UNESCO CULTURE OF PEACE PROGRAM
Table of Contents:
Preamble of the Charter
of the United Nations
WE THE PEOPLES OF THE UNITED NATIONS DETERMINED
to save succeeding
generations from the scourge of war, which twice in our lifetime has brought untold sorrow
to mankind, and
to reaffirm faith in
fundamental human rights, in the dignity and worth of the human person, in the equal
rights of men and women and of nations large and small, and
to establish conditions
under which justice and respect for the obligations arising from treaties and other
sources of international law can be maintained, and
to promote social
progress and better standards of life in larger freedom,
AND FOR THESE ENDS
to practice tolerance
and live together in peace with one another as good neighbours, and
to unite our strength to
maintain international peace and security, and
to ensure, by the
acceptance of principles and the institution of methods, that armed force shall not be
used, save in the common interest, and
to employ international
machinery for the promotion of the economic and social advancement of all peoples,
HAVE RESOLVED TO COMBINE OUR EFFORTS TO ACCOMPLISH THESE AIMS
See http://www.un.org/aboutun/charter/ for the
full text of the Charter of the United Nations
Preamble of the Universal Declaration of Human Rights
- Whereas recognition of the inherent dignity and of the equal and inalienable
rights of all members of the human family is the foundation of freedom, justice and peace
in the world,
- Whereas disregard and contempt for human rights have resulted in barbarous acts
which have outraged the conscience of mankind, and the advent of a world in which human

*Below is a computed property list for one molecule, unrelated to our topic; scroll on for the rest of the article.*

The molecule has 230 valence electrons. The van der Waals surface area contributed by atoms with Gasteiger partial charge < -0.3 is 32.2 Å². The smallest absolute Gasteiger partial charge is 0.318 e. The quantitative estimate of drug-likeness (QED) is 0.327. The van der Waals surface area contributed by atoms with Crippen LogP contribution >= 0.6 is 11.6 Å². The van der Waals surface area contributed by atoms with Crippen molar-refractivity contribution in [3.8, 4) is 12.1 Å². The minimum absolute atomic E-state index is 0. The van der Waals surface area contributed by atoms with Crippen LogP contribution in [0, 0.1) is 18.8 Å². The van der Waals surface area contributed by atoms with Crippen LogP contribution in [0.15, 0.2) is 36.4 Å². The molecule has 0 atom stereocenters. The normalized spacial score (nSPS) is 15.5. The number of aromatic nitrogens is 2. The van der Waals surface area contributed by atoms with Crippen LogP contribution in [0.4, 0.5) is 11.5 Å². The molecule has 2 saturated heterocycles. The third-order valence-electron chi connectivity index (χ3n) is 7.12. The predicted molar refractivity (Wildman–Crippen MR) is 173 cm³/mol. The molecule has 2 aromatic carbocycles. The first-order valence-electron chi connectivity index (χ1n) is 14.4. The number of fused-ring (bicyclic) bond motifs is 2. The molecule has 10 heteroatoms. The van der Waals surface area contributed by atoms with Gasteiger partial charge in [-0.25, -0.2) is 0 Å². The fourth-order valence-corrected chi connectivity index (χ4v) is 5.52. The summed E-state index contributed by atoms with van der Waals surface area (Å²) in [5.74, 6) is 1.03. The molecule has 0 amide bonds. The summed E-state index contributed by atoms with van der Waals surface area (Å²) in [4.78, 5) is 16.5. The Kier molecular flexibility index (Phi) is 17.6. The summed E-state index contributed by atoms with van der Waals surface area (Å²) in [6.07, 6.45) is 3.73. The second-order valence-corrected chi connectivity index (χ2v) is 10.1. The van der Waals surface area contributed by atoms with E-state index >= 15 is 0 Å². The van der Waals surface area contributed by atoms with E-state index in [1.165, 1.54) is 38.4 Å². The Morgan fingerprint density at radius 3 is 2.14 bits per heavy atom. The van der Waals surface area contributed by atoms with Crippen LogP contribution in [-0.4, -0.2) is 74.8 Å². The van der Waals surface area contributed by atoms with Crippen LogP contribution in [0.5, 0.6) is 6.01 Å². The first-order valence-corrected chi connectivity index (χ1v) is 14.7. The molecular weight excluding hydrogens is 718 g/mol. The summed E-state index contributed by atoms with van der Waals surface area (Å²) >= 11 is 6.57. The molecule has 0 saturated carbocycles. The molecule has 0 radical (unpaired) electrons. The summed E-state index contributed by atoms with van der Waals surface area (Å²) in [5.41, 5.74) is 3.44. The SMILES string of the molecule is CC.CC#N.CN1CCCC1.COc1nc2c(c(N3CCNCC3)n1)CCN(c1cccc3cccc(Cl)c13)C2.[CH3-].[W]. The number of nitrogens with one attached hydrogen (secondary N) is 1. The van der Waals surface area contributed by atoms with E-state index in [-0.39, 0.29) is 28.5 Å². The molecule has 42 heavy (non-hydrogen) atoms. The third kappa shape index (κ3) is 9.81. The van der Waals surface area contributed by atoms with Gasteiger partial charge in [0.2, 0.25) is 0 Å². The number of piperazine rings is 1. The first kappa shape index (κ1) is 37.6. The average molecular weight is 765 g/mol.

beings shall enjoy freedom of speech and belief and freedom from fear and want has been
proclaimed as the highest aspiration of the common people,
- Whereas it is essential, if man is not to be compelled to have recourse, as a
last resort, to rebellion against tyranny and oppression, that human rights should be
protected by the rule of law ...
- Now, therefore, the General Assembly proclaims this Universal Declaration of
Human Rights as a common standard of achievement for all peoples and all nations, to the
end that every individual and every organ of society, keeping this Declaration constantly
in mind, shall strive by teaching and education to promote respect for these rights and
freedoms and by progressive measures, national and international, to secure their
universal and effective recognition and observance ...
10 December 1948 (See http://www.un.org/Overview/rights.html
for the full text of the Universal Declaration of Human Rights)
UNESCO's Constitution Declares:
- That since wars begin in the minds
of men, it is in the minds of men that the defences of peace must be constructed;
- That ignorance of each other's ways
and lives has been a common cause, throughout the history of mankind, of that suspicion
and mistrust between the peoples of the world through which their differences have all too
often broken into war (...);
- That the great and terrible war
which has now ended was a war made possible by the denial of the democratic principles of
the dignity, equality and mutual respect of men, and by the propagation, in their place,
through ignorance and prejudice, of the doctrine of the inequality of men and races;
- That the wide diffusion of culture,
and the education of humanity for justice and liberty and peace are indispensable to the
dignity of man and constitute a sacred duty which all the nations must fulfil in a spirit
of mutual assistance and concern;
- That a peace based exclusively upon
the political and economic arrangements of governments would not be a peace which could
secure the unanimous, lasting and sincere support of the peoples of the world, and that
the peace must therefore be founded, if it is not to fail, upon the intellectual and moral
solidarity of mankind.
Recommendations Concerning Education For International
Understanding, Co-operation and Peace and Education Relating to Human Rights and
Fundamental Freedoms: Guiding Principles (excerpts)